A year-old ordinance regulating accessory apartments could face changes now that the city has decided to enforce it.

More than 100 homes in Mapleton have apartments, but none have registered with the city, said zoning inspector Bill Jones. Renting them is illegal.The ordinance requires homeowners with apartments, often in their basements, to prove the apartments were built with a building permit and had a city inspection. And it requires homeowners to pay a $6,000 impact fee.

That's a problem for Lynn Brown, whose home was built in 1961. Brown wants to rent her apartment legally. But the city has no record of a building permit for the apartment in her basement because it was built before records were kept, said city attorney Jim Brady.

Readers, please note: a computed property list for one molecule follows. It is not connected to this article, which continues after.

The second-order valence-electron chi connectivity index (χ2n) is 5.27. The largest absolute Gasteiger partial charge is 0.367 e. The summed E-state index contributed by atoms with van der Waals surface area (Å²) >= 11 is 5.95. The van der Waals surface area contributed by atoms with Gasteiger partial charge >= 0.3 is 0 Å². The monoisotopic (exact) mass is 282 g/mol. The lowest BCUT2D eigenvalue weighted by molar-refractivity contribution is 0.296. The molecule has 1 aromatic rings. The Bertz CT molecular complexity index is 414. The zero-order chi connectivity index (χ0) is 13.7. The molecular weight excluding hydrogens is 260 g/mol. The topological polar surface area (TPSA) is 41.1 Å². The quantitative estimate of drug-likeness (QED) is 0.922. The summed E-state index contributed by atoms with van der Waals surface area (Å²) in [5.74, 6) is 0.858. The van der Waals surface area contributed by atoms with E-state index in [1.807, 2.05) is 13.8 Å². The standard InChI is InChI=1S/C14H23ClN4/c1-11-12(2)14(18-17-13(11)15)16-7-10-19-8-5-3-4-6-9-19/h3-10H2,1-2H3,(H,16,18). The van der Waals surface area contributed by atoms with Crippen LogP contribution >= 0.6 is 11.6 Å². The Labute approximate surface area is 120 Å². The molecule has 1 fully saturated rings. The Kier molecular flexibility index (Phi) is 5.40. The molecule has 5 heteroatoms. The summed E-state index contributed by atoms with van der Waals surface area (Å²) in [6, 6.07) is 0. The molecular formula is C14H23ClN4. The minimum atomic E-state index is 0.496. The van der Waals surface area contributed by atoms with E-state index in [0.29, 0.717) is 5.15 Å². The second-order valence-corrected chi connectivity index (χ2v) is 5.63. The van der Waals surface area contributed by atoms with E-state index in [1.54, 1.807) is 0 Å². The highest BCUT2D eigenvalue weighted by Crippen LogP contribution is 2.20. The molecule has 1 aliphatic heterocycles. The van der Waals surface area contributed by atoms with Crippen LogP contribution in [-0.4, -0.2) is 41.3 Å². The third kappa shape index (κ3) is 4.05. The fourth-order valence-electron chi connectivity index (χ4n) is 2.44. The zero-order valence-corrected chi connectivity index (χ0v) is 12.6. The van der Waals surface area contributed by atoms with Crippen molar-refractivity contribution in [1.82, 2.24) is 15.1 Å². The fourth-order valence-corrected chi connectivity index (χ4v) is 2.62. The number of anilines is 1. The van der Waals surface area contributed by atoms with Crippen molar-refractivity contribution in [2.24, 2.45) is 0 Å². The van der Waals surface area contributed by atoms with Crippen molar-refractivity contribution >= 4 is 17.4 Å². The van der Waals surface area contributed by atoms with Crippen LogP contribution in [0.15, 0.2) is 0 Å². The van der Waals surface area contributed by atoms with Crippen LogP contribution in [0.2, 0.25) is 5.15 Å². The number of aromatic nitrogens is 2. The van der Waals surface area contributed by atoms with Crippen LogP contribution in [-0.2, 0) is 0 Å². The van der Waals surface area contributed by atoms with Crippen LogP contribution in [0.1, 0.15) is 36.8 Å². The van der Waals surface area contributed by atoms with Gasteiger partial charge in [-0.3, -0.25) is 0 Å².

The apartment was used before her family bought the home, and she wants to begin using it again.

Brown said she may no longer need to rent the apartment by the time she gains city approval.

She also objects to the impact fee and asked if it could be prorated or if the city could set up a payment plan.

"That could open a can of worms," said Mayor Richard Young. But he said officials will look for a solution.

Brady said the city may revise the ordinance, which doesn't exclude older homes with apartments already in place as some other cities do. Young said that for years Mapleton officials have ignored accessory apartments but now must enforce the year-old rule, largely because of safety issues.